TOPSHOT - Republican presidential candidate Donald Trump waves to the crowd at a fundraising event in Lawrenceville, New Jersey on May 19, 2016.   / AFP / EDUARDO MUNOZ ALVAREZ        (Photo credit should read EDUARDO MUNOZ ALVAREZ/AFP/Getty Images)
EDUARDO MUNOZ ALVAREZ/AFP/Getty Images
TOPSHOT - Republican presidential candidate Donald Trump waves to the crowd at a fundraising event in Lawrenceville, New Jersey on May 19, 2016. / AFP / EDUARDO MUNOZ ALVAREZ (Photo credit should read EDUARDO MUNOZ ALVAREZ/AFP/Getty Images)
(CNN) —  

President Donald Trump is, according to President Donald Trump, a counter-puncher by nature.

And so, when Democrats – and non-partisan political analysts – suggest that all signs point to a blue wave in the 2018 midterm elections in 56 days time, Trump has a ready retort: “Red Wave.”

“A Blue Wave means Crime and Open Borders. A Red Wave means Safety and Strength!” Trump tweeted on August 21.

He went with the simple “RED WAVE” in a tweet on August 8. And following the California primary in early June, Trump tweeted this: “Great night for Republicans! Congratulations to John Cox on a really big number in California. He can win. Even Fake News CNN said the Trump impact was really big, much bigger than they ever thought possible. So much for the big Blue Wave, it may be a big Red Wave. Working hard!”

As Trump’s 2016 election victory proved, anything is possible in campaigns. But history suggests that the idea of a red wave – given everything we know about this election cycle so far – is incredibly far-fetched.

Let’s go through a few of the historical hurdles Trump has to bypass to make the “Red Wave” a thing:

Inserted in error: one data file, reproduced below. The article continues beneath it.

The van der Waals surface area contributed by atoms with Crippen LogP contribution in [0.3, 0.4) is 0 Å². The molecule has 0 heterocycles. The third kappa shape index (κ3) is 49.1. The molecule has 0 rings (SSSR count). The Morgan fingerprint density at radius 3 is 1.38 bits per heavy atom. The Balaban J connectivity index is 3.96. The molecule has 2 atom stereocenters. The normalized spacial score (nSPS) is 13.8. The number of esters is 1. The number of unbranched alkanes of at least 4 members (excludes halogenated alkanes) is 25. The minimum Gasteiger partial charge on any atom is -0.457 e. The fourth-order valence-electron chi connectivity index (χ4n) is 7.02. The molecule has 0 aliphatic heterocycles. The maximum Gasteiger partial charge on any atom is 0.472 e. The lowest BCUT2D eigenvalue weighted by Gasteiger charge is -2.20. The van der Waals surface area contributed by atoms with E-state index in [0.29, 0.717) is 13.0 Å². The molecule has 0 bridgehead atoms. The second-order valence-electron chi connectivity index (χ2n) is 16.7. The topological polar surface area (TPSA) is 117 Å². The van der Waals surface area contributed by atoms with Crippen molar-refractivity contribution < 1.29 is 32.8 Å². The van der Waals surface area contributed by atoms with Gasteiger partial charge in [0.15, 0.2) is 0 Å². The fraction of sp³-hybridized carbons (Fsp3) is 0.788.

• Since the Civil War(!) the party that controls the White House has lost House seats in 35 out of 38 midterm elections.
  • The three elections in which the president’s party won seats in a midterm were 1934 (Great Depression), 1998 (Bill Clinton impeachment) and 2002 (aftermath of Sept. 11 terrorist attacks). Those were all massive societal and cultural happenings.
  • Since 1946, the average seat loss for a president’s party when that president’s job approval rating is under 50% is 36 seats. In the latest CNN-SSRS poll, Trump’s job approval is at 36%. That’s similar to George W. Bush’s 38% approval in 2006 when his party lost 30 House seats – and control of the chamber.
  • Since direct election of senators (in 1913), there have been 26 midterm elections. The president’s party has lost Senate seats in 19 of them, per Charlie Cook.

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That’s a whole lot of history. And it all points in the same direction – toward major seat losses in the House and a less certain outcome in the Senate where the national map (and raw numbers) are heavily tilted in Republicans’ favor this year. (There are 26 Democratic Senate seats up in November as compared to just 9 Republican seats; in 10 of those 26 Democratic seats, Trump carried the state in 2016.)

On the Trump side of the equation, there’s a lot less history. Let’s take a look at what happened in those three anomalous years – 1934, 1998 and 2002 – in which the president’s party picked up House seats.

  • 1934: Democrats gain 9 seats
  • 1998: Democrats gain 4 seats
  • 2002: Republicans gain 8 seats

None of those would fit anyone’s definition of a wave election. Single-digit gains in a body of 435 seats is marginal – at best. And remember that those single digit gains for the president’s party came in election cycles defined by cataclysmic events.

For Trump’s “red wave” to materialize, history suggests he needs an election-altering event – like in 1934, 1998 and 2002. Short of that, history is very, very likely to repeat itself. And that means Republicans’ House majority is in deep trouble.